Woo hoo! It’s giveaway time! We’re giving away some of our very favourite outdoor play items that kids love getting outside with. The package has a set of 3 beanbags, sidewalk chalk, an optic wonder, a cheery bee skipping rope and quoits (a fun game similar to ring toss).
All you have to do is tell us: Where’s your favourite place to play outside? Everyone who comments on the blog, Facebook or Twitter will be entered in a draw to win our outdoor toy package. The winner will be drawn on Friday, July 22nd. So where do you love to get outside and play?
Everyone had so much fun with our post on super silly food art that we had to share this with you as well. One of our newest books at Dilly Dally is this hilarious picture book, “Food for Thought” by Saxton Freymann and Joost Elffers. It’s full of amazing photographs of food come to life. All it takes is a good eye for interesting faces lurking in your everyday fruits and veggies, a little imagination, a small knife and some black eyed peas (they make perfect eyes!).
We love this book – it’s funny and so creative. We also love that it’s art we can all try out, much like carving a pumpkin at Halloween. It’s also a great way to get kids more in tune with food and all its natural variations as they look closely for interesting shapes to work with. Looking for an odd shaped pepper is a neat activity to try out at your local farmers market or grocery store. Fun!
First two photos are taken from “Food for Thought” by Saxton Freymann and Joost Elffers. The last two photos are via The Family Kitchen
Something about summertime makes it the perfect time for exploring your local forest (or park down the street). Looking at all the leaves, bugs and flowers is such a lovely way to spend a sunny afternoon. Some of the best aids in outdoor exploration that we have come across is this line of awesome made in Italy optic toys.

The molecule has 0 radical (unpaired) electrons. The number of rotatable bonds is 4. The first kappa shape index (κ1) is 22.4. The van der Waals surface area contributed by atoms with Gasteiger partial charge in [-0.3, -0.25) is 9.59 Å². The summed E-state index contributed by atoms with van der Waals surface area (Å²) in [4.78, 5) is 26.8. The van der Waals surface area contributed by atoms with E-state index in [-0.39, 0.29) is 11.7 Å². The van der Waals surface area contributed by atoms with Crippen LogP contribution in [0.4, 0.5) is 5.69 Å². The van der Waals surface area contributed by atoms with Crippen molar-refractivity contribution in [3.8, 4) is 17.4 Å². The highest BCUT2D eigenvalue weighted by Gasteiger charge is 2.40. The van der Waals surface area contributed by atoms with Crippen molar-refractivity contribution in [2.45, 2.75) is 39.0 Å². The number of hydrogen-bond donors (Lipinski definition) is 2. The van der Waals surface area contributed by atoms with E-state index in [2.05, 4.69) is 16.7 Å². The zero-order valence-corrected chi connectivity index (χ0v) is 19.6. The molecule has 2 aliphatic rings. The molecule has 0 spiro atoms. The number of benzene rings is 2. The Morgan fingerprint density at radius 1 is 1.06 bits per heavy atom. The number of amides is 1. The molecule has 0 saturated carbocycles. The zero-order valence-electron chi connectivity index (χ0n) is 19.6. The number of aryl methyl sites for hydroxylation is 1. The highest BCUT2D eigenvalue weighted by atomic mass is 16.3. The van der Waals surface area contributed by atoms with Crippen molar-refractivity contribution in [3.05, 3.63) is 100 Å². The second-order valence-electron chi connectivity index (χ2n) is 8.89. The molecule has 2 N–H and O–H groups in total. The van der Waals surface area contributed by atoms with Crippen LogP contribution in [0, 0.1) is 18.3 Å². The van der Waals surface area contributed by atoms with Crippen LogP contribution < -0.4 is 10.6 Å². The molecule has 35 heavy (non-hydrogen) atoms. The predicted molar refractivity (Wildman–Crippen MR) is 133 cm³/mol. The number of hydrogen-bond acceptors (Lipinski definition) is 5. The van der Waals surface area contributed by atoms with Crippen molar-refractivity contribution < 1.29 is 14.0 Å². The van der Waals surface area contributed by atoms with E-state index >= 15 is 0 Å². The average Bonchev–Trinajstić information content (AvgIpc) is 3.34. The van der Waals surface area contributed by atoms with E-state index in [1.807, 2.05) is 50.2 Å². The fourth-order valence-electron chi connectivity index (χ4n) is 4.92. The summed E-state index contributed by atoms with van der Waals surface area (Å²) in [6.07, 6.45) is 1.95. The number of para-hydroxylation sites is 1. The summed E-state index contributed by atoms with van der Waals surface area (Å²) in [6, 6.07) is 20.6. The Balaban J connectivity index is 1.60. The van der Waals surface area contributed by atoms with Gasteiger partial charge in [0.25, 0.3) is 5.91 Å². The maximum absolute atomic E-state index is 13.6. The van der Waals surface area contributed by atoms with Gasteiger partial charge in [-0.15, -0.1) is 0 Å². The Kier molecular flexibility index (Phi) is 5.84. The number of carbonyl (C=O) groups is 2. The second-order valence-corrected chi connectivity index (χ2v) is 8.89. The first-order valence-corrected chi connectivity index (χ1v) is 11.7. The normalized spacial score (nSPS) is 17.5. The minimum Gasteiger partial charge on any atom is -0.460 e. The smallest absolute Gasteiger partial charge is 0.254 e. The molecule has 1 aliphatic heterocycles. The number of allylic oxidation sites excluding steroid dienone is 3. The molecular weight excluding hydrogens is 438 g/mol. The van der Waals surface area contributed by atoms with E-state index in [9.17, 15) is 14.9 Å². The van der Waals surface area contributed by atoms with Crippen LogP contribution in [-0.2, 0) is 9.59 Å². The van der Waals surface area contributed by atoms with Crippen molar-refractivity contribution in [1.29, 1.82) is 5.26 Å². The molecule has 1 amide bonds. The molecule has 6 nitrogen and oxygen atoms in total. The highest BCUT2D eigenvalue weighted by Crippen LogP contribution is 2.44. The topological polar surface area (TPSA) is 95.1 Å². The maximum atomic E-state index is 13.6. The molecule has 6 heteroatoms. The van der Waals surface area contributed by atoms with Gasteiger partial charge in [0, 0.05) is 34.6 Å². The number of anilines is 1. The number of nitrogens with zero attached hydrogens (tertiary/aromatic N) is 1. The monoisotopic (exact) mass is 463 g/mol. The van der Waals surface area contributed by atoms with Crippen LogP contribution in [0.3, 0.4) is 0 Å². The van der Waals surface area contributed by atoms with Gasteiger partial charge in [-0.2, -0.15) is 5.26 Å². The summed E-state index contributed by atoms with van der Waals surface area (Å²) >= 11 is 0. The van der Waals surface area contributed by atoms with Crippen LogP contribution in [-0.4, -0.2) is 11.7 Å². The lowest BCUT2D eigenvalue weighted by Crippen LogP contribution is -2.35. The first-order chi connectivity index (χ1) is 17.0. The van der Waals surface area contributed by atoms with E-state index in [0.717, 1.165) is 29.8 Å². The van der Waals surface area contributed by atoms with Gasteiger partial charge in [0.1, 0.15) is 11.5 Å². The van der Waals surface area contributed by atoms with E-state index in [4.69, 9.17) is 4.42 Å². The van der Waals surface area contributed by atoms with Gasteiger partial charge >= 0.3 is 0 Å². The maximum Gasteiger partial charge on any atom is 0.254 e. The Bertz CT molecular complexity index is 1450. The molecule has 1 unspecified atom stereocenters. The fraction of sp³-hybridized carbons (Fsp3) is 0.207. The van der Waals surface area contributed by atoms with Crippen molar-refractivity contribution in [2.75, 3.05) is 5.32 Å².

Their “World’s Best Bug Viewer” is a great addition to the urban adventurer’s knapsack. Made out of sturdy clear plastic with small air holes, bug (or plants) are placed inside the jar for examination. Look through the lid’s built in magnifying glass to get an up close look at nature’s little creatures. The bottom of the jar even has millimeters marked out on it to aid in the accurate scientific record-keeping of who found the biggest bug outside!
Another great optic toy no inquisitive traveler should leave home without is the Optic Wonder. It can be used as a magnifying glass, binoculars and a compass making it a great tool for outdoor adventures. There’s also a mirror for signaling with light or for use as an observation plate. It all folds up into a compact unit that is small enough to slip into a pocket or hung around the neck with a bit of string.
So set out and discover something new in your backyard or favourite outdoor haunt. These fun optic toys will have you fully prepared for all kinds of adventures. Happy exploring!
I think we all know intuitively how important it is to spend time outdoors. You don’t really need a bunch of scientific research to tell you what you already know: being outside is important to physical and mental health at every age.
There are so many sensations and discoveries to be had – the feel of the breeze on your skin, the tickly feeling of a ladybug walking across your palm, the fragrance of dozens of different flowers, the delight of dewy grass under your toes.
Kids are naturally enchanted by the outdoors. You just have to visit your local beach or park to see countless examples of children fascinated by the natural world. Spending time outside is one of those perfect things where it’s so good for a child’s development but you don’t have to convince them to engage in it. They want to!